Date of this Version
2023, Vol. 54, No. 4, 265–274. https://doi.org/10.1037/pro0000513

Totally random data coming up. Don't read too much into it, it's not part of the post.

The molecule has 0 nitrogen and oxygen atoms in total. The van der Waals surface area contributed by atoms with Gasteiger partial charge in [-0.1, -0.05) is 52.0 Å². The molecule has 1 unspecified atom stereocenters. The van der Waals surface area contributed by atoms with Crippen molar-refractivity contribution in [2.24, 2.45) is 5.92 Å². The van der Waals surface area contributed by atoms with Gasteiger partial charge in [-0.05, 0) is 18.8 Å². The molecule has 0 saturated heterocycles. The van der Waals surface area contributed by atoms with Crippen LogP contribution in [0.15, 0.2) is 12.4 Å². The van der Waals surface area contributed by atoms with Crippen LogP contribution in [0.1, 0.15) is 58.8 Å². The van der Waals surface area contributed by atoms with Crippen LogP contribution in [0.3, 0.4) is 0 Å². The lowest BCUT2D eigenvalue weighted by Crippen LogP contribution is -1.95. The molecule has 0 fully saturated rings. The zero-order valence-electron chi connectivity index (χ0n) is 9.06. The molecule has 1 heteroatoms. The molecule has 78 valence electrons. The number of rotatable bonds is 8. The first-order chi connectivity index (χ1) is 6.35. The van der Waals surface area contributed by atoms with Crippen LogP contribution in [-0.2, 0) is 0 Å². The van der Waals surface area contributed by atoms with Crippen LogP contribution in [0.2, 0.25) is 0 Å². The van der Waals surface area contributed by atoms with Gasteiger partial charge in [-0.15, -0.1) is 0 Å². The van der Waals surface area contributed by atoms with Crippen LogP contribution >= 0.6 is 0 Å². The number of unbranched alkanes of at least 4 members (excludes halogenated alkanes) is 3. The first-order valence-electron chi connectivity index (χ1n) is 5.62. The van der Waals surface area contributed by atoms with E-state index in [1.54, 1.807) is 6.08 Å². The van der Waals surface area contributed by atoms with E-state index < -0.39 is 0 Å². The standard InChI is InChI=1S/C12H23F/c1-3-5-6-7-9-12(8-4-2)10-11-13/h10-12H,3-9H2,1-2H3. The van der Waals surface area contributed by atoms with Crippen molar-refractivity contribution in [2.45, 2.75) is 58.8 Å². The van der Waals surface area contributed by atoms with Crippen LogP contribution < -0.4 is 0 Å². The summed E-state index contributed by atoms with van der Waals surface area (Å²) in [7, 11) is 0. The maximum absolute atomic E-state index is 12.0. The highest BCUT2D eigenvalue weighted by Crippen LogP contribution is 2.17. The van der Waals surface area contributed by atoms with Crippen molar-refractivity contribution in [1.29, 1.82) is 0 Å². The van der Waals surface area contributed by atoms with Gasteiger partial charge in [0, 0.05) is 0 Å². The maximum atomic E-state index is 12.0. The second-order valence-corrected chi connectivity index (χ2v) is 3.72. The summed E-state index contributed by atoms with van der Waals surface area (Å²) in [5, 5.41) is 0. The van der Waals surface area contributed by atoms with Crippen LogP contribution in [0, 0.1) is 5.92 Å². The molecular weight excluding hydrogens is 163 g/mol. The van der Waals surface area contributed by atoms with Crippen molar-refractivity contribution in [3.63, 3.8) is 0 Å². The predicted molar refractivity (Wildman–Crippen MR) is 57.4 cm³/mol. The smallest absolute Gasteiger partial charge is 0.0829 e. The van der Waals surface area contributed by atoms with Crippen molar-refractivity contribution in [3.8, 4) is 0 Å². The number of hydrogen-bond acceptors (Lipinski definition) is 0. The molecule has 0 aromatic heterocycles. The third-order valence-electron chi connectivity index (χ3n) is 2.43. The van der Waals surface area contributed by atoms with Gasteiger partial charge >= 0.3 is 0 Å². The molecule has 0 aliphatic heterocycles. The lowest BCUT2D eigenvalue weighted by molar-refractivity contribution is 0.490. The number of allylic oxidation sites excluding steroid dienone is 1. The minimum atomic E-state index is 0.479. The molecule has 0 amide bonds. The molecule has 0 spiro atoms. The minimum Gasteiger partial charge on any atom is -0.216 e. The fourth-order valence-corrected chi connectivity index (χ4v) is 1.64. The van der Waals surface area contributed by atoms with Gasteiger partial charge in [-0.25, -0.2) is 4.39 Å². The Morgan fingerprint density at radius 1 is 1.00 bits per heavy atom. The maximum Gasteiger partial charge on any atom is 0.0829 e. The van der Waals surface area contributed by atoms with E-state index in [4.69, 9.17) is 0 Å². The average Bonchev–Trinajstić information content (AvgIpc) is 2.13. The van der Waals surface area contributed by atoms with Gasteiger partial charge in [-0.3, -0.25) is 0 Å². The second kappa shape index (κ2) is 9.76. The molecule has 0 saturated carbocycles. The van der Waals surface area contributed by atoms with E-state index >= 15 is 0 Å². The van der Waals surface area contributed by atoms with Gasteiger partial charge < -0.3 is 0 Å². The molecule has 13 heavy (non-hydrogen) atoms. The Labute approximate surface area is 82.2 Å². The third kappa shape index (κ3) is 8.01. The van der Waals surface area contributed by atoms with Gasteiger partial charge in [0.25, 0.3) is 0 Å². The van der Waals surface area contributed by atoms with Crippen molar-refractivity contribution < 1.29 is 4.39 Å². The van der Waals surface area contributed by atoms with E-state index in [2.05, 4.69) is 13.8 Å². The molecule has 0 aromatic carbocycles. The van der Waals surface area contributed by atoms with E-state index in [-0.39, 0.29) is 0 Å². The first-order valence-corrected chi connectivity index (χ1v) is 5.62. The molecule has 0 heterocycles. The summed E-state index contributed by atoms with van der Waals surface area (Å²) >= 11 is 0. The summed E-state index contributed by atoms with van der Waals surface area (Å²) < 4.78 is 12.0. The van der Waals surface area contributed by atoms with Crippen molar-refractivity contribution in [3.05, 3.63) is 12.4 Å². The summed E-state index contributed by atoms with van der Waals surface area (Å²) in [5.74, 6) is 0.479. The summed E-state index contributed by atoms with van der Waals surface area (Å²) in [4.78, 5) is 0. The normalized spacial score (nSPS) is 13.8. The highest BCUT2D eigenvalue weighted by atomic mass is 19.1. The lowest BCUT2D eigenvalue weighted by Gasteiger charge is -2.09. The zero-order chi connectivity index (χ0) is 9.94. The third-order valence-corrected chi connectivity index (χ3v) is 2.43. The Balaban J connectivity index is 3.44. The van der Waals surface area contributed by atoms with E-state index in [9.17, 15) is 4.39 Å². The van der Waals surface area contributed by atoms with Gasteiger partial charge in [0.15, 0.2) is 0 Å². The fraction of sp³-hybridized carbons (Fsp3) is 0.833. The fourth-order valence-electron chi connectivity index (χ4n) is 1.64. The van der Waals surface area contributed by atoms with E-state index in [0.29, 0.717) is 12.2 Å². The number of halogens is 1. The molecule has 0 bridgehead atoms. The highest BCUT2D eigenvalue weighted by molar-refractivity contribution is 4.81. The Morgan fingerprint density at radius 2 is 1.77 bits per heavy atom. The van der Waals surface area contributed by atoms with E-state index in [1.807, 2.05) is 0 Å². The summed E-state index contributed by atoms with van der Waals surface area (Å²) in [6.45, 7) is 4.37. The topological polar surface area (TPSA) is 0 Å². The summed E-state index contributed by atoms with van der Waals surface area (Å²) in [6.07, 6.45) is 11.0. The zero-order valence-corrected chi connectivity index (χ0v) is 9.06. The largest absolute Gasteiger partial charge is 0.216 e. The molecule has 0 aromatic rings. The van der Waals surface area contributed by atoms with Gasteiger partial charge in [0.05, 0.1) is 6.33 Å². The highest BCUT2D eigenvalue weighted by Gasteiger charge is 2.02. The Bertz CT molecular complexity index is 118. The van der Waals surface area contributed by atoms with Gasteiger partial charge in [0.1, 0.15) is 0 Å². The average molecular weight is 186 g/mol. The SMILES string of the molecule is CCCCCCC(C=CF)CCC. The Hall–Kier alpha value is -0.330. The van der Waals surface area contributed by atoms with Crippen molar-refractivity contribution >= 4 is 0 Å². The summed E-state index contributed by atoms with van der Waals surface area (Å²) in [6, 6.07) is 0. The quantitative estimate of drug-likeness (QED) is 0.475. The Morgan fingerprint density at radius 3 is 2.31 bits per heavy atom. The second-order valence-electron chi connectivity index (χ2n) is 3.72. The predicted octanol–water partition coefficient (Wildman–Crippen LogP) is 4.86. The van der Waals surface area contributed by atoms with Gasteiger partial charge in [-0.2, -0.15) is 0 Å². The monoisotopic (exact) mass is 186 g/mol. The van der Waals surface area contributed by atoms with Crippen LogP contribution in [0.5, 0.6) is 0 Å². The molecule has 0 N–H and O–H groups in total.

We examined transgender and gender-diverse (TGD) people’s reports of their therapy experiences over the course of a year. We explored how participants’ therapists integrated discussions about current events, as well as their more general perspectives on helpful and unhelpful experiences. A total of 107 participants provided data on these questions at least once over 12 months of surveys (M age = 33.79; 70.1% White), reflecting on their current therapy experiences. Through thematic analysis of qualitative data, the following themes were constructed regarding discussing sociopolitical events: (a) facilitating coping via bearing witness to clients’ internal experiences and implementing other therapeutic interventions; (b) moving beyond the individual by integrating identity, systems, or contexts; (c) feeling disconnected and misunderstood. We grouped participants’ helpful experiences into the following themes: (1) availability, connection, and therapeutic approaches facilitate positive experiences; (2) the necessity of knowledge, education, and affirmation of TGD identities; (3) helpful therapy means seeing the world in which clients live. We grouped participants’ unhelpful experiences into the following themes: (1) logistical issues can interfere with therapy; (2) lack of depth and disconnection results in subpar therapy; (3) insufficient understandings of TGD identities results in potentially harmful practices. These findings deepen understandings of how to integrate discussions about current events into therapy and provide competent and affirming care to TGD clients.